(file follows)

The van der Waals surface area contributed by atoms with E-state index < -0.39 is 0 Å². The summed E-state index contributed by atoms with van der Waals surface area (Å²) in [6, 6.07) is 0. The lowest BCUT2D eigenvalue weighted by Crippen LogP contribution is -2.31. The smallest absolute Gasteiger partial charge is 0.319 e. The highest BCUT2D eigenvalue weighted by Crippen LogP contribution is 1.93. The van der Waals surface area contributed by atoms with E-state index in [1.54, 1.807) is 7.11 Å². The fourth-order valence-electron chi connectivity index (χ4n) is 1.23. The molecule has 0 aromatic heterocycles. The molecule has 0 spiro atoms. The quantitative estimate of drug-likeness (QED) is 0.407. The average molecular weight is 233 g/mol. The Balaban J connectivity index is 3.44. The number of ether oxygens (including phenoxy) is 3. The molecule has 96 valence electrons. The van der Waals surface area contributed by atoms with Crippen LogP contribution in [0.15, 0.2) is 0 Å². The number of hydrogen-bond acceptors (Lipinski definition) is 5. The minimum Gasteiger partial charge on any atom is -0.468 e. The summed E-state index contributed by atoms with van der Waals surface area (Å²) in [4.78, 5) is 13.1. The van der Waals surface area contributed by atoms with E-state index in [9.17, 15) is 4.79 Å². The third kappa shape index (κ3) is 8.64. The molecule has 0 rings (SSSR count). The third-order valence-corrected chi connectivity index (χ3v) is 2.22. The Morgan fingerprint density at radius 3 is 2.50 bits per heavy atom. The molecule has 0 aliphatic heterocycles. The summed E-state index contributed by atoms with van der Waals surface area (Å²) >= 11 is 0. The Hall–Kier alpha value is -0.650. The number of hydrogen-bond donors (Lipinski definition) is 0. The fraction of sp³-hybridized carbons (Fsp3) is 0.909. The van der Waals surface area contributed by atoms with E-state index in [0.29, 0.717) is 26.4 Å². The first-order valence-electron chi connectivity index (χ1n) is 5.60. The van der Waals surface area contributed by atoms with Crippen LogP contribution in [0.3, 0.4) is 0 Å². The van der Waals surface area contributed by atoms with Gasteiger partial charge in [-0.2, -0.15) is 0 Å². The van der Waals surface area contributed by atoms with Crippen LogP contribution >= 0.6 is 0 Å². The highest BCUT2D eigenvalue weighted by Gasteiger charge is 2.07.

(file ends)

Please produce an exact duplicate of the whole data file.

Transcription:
The van der Waals surface area contributed by atoms with E-state index < -0.39 is 0 Å². The summed E-state index contributed by atoms with van der Waals surface area (Å²) in [6, 6.07) is 0. The lowest BCUT2D eigenvalue weighted by Crippen LogP contribution is -2.31. The smallest absolute Gasteiger partial charge is 0.319 e. The highest BCUT2D eigenvalue weighted by Crippen LogP contribution is 1.93. The van der Waals surface area contributed by atoms with E-state index in [1.54, 1.807) is 7.11 Å². The fourth-order valence-electron chi connectivity index (χ4n) is 1.23. The molecule has 0 aromatic heterocycles. The molecule has 0 spiro atoms. The quantitative estimate of drug-likeness (QED) is 0.407. The average molecular weight is 233 g/mol. The Balaban J connectivity index is 3.44. The number of ether oxygens (including phenoxy) is 3. The molecule has 96 valence electrons. The van der Waals surface area contributed by atoms with Crippen LogP contribution in [0.15, 0.2) is 0 Å². The number of hydrogen-bond acceptors (Lipinski definition) is 5. The minimum Gasteiger partial charge on any atom is -0.468 e. The summed E-state index contributed by atoms with van der Waals surface area (Å²) in [4.78, 5) is 13.1. The van der Waals surface area contributed by atoms with E-state index in [9.17, 15) is 4.79 Å². The third kappa shape index (κ3) is 8.64. The molecule has 0 rings (SSSR count). The third-order valence-corrected chi connectivity index (χ3v) is 2.22. The Morgan fingerprint density at radius 3 is 2.50 bits per heavy atom. The molecule has 0 aliphatic heterocycles. The summed E-state index contributed by atoms with van der Waals surface area (Å²) >= 11 is 0. The Hall–Kier alpha value is -0.650. The number of hydrogen-bond donors (Lipinski definition) is 0. The fraction of sp³-hybridized carbons (Fsp3) is 0.909. The van der Waals surface area contributed by atoms with E-state index in [0.29, 0.717) is 26.4 Å². The first-order valence-electron chi connectivity index (χ1n) is 5.60. The van der Waals surface area contributed by atoms with Crippen LogP contribution in [0.3, 0.4) is 0 Å². The van der Waals surface area contributed by atoms with Gasteiger partial charge in [-0.2, -0.15) is 0 Å². The van der Waals surface area contributed by atoms with Crippen LogP contribution >= 0.6 is 0 Å². The highest BCUT2D eigenvalue weighted by Gasteiger charge is 2.07.